Balance, f/9.5, ISO 400, Shutter Speed 1/125
Proportion, f/8, ISO 400, Shutter Speed 1/250
Rhythm, f/8, ISO 400, Shutter Speed 1/16
Emphasis, f/8, ISO 400, Shutter Speed 1/180
Harmony, f/8, ISO 400, Shutter Speed 1/20
Variety, f/8, ISO 400, Shutter Speed 1/20
Unity, f/8, ISO 400, Shutter Speed 1/1500
Line, f/8, ISO 400, Shutter Speed 1/500
Color, f/16, ISO 400, Shutter Speed 1/45
I took a picture of this mural because it has a lot of color. The colors mix very well. I feel that this pic resembles color very well.
Shape, f/16, ISO 400, Shutter Speed 1/45
Line, f/6.7, ISO 400, Shutter Speed 1/750
Space , f/13, ISO 400, Shutter Speed 1/350
My photo is about respecting those who have fallen for our country. In my picture, I have a girl standing in front of the American flag saluting it. This is supposed to represent her having respect for her country. I thought about this idea at the last minute, and thought this would be a very easy and quick picture to take. The picture is slightly blurred but I think it came out okay.
1. I took these pictures on a tripod in a dark room. My partner just did whatever he wanted with the glowsticks.
2. I didn't have any struggles with the light painting
3. I didn't learn anything from this assignment
4. This assignment doesn't give me any ideas for light painting
Shutter speeds are a technical and aesthetic choice a photographer needs to make before releasing the shutter. The shutter inside your camera controls the duration of time the sensor is exposed to light. Capturing blur or motion in your photograph can emphasize movement and add drama. A fast speed is often utilized to freeze the movement of a subject. A slower shutter speed can be used to show motion and visualize movement. Shutter speeds are expressed as seconds or fractions of seconds. As a general rule to prevent unintentional camera shake you should avoid handholding your digital cameras at shutter speeds slower than 1/2x focal length. Using a tripod can help eliminate camera shake when using slower shutter speed. The visual blur and suggestion of movement occurs because the subject is moving against a static background. Layering motion of different subjects moving different directions at different speeds can set up interesting dynamics within a photograph. Fast shutter speed can make normal subjects appear to appear to freeze in the air. When photographing people running relatively close to the camera a shutter speed of 1/1000 second or faster should freeze most motion. The distance the subject is from the camera, the speed of the subject, and the focal length of the lens will affect wether the subject is sharp or blurred.Slower shutter speeds can help convey the idea of motion and movement. Slow shutter speeds combined with panning can help isolate the subject from a busy and distracting background. A tripod combined with a long exposure can capture the fireworks' trails. Water movement can be emphasized with long exposures.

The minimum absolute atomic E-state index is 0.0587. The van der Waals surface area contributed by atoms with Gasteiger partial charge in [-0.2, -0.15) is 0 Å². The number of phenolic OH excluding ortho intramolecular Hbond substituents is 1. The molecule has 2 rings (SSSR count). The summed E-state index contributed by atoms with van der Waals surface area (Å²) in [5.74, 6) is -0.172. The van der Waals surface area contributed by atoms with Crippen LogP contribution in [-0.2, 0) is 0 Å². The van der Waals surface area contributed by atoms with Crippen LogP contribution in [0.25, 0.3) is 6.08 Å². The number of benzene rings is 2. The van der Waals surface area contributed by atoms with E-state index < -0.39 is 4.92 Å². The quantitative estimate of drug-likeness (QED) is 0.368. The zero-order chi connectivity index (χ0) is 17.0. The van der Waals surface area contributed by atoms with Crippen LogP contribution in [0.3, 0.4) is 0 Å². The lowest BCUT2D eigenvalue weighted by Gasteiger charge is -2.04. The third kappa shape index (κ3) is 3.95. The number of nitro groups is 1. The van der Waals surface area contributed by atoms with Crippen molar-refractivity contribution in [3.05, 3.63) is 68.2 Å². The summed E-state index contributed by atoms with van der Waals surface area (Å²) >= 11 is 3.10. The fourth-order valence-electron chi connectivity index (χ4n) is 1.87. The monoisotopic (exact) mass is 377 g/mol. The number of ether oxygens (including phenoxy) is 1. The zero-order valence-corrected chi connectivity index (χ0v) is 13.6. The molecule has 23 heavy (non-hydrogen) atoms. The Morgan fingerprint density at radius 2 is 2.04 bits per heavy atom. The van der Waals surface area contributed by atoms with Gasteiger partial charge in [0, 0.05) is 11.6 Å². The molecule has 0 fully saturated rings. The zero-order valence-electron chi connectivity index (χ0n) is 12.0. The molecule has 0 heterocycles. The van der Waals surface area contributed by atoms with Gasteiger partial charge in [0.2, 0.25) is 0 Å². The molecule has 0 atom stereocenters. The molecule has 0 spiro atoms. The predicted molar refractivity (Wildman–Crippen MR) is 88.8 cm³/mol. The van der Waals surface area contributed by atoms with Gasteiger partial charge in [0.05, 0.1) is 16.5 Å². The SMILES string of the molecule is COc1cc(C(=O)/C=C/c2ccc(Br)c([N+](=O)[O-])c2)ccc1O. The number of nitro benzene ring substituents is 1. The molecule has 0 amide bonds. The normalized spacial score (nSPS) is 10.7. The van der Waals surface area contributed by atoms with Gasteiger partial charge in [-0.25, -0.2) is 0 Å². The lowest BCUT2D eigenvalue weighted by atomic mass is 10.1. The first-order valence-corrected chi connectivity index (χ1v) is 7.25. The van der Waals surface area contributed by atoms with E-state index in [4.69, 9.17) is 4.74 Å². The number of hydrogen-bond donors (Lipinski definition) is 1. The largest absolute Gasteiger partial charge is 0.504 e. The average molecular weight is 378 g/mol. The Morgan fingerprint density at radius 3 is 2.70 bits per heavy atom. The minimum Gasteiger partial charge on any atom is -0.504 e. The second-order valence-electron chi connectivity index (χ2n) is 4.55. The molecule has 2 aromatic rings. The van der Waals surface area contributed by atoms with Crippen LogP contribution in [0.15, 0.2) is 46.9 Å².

a. Daguerreotype was invented by Louis Daguerre in 1839.
b. The process of making a daguerreotype starts with a silver-plated copper plate. That plate is first buffed and polished until it looks like a mirror. Then the plate is sensitized to light over iodine and bromine in specialized, light-proof boxes.